Burgundy is set to classify the 2021 ‘ghost vintage’ as ‘exceptional’, despite it having less wine than your local supermarket.
Off the charts
‘Whenever a vintage is smaller than usual, you have to say that the quality is amazing,’ said Pugh Ligny of the Burgundian Union of Negotiants, Growers, Labelstrokers and Exporters (BUNGLE).
‘That’s the rules.
‘So given how totally shafted we’ve been by the weather this year, it’s no surprise that 2021 is off the charts.’
However, sources at Wine Trade France (WTF) told Fake Booze that it was dangerous to draw over-simplistic conclusions.
‘You can’t argue with the logic that small vintages are always good,’ they said. ‘That’s probably been proved by science.
‘But higher volume vintages are usually amazing as well.
‘As, indeed, are average-sized ones.’
WTF said they couldn’t remember the last time Burgundy had a bad year, though there might have been one in the 1950s ‘before they got the hang of marketing.’
According to BUNGLE, two regions of Burgundy stood out in particular this year.
‘The vineyards north of Beaune are looking very good,’ said Ligny. ‘We are expecting three or four barrels of really good Pinot Noir from there.’
Quality south of the town, he said, was ‘exceptional – particularly for a region with no grapes.’
Worth paying for
Official sources in the region have admitted there will be a ‘small drop’ in production this year from 16m cases to ‘about 60.’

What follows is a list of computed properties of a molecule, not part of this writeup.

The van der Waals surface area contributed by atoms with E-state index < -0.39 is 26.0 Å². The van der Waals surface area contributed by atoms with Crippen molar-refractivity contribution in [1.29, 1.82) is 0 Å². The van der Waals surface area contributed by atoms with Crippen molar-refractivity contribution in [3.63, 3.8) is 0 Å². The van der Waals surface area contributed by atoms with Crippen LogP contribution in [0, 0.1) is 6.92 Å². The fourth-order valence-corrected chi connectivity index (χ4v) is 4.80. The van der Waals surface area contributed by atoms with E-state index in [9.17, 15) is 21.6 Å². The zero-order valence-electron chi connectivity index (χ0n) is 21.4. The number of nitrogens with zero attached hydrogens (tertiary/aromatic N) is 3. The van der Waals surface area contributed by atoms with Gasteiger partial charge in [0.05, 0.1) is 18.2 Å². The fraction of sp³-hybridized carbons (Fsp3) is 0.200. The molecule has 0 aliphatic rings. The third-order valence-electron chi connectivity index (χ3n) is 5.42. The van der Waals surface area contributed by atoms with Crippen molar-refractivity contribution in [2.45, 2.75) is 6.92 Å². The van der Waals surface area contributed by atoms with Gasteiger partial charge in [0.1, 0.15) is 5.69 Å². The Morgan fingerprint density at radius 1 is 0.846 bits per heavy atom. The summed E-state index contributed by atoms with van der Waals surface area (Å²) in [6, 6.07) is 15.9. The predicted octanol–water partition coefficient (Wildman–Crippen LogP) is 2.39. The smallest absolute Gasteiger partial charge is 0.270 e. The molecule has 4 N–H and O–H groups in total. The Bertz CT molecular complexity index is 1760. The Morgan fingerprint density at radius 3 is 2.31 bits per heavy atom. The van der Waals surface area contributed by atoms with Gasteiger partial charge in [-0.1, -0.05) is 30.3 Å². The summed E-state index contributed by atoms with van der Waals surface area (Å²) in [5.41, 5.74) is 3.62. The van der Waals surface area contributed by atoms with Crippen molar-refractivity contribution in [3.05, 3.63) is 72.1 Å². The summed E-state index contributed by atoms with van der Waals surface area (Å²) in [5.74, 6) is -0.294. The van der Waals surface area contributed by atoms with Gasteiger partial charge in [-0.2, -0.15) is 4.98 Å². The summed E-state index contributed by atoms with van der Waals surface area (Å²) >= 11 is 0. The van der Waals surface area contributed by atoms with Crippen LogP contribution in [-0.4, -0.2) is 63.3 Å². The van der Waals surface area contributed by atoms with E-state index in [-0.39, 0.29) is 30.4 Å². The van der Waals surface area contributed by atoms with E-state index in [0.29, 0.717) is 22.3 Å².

As a result of this, prices are expected to rise ‘slightly’ to about €200,000/case.
‘To be honest,’ said Ligny, ‘since nobody has been able to afford Burgundy for the last 15 years anyway, I doubt anyone will notice.’
Nix Croppe of Domaine des Raisins Foutus told Fake Booze he was excited about the quality of this year’s vintage.
‘I picked a couple of spectacular bunches from my Montrachet vineyard,’ he said. ‘Admittedly, not enough to make into wine, but they’ll be great with a platter of cheese.’
Those who fared best, he said, were those who picked early.
‘Specifically in 2020.’
It’s ‘superyum’ – official
Magazines all over the world were lining up to say how excited they were by the uniqueness of the 2021 vintage.
‘It’s unusual to see a region going from budburst to press release with so little actual winemaking in between,’ said Una Critical of The Drinks Bore.
‘But our advertisers tell us everything’s fine and that’s good enough for me.’
Meanwhile, in the States, uber-critic Jay Sockthing said he was giving the vintage a preliminary score of ‘98 out of 20 Double Gold Superyum’ but that this was a ‘conservative estimate’ and ‘could go higher if I drink more coffee.’
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